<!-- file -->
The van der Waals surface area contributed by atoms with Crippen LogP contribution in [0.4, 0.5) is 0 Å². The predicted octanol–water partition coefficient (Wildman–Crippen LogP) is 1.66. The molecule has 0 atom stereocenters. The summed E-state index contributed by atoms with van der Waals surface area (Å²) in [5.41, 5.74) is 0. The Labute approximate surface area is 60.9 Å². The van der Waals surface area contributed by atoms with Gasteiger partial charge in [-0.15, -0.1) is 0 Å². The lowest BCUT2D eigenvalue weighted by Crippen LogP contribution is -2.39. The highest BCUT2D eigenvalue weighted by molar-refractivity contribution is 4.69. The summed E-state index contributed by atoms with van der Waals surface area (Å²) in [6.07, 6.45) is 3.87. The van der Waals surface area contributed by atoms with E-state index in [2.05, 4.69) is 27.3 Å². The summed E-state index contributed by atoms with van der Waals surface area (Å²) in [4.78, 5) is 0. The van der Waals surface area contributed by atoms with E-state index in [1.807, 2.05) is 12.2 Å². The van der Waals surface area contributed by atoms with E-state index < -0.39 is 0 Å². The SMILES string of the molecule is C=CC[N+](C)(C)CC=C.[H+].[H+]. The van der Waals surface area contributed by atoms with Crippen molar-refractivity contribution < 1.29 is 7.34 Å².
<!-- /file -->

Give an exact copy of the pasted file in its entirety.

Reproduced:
The van der Waals surface area contributed by atoms with Crippen LogP contribution in [0.4, 0.5) is 0 Å². The predicted octanol–water partition coefficient (Wildman–Crippen LogP) is 1.66. The molecule has 0 atom stereocenters. The summed E-state index contributed by atoms with van der Waals surface area (Å²) in [5.41, 5.74) is 0. The Labute approximate surface area is 60.9 Å². The van der Waals surface area contributed by atoms with Gasteiger partial charge in [-0.15, -0.1) is 0 Å². The lowest BCUT2D eigenvalue weighted by Crippen LogP contribution is -2.39. The highest BCUT2D eigenvalue weighted by molar-refractivity contribution is 4.69. The summed E-state index contributed by atoms with van der Waals surface area (Å²) in [6.07, 6.45) is 3.87. The van der Waals surface area contributed by atoms with E-state index in [2.05, 4.69) is 27.3 Å². The summed E-state index contributed by atoms with van der Waals surface area (Å²) in [4.78, 5) is 0. The van der Waals surface area contributed by atoms with E-state index in [1.807, 2.05) is 12.2 Å². The van der Waals surface area contributed by atoms with E-state index < -0.39 is 0 Å². The SMILES string of the molecule is C=CC[N+](C)(C)CC=C.[H+].[H+]. The van der Waals surface area contributed by atoms with Crippen molar-refractivity contribution < 1.29 is 7.34 Å².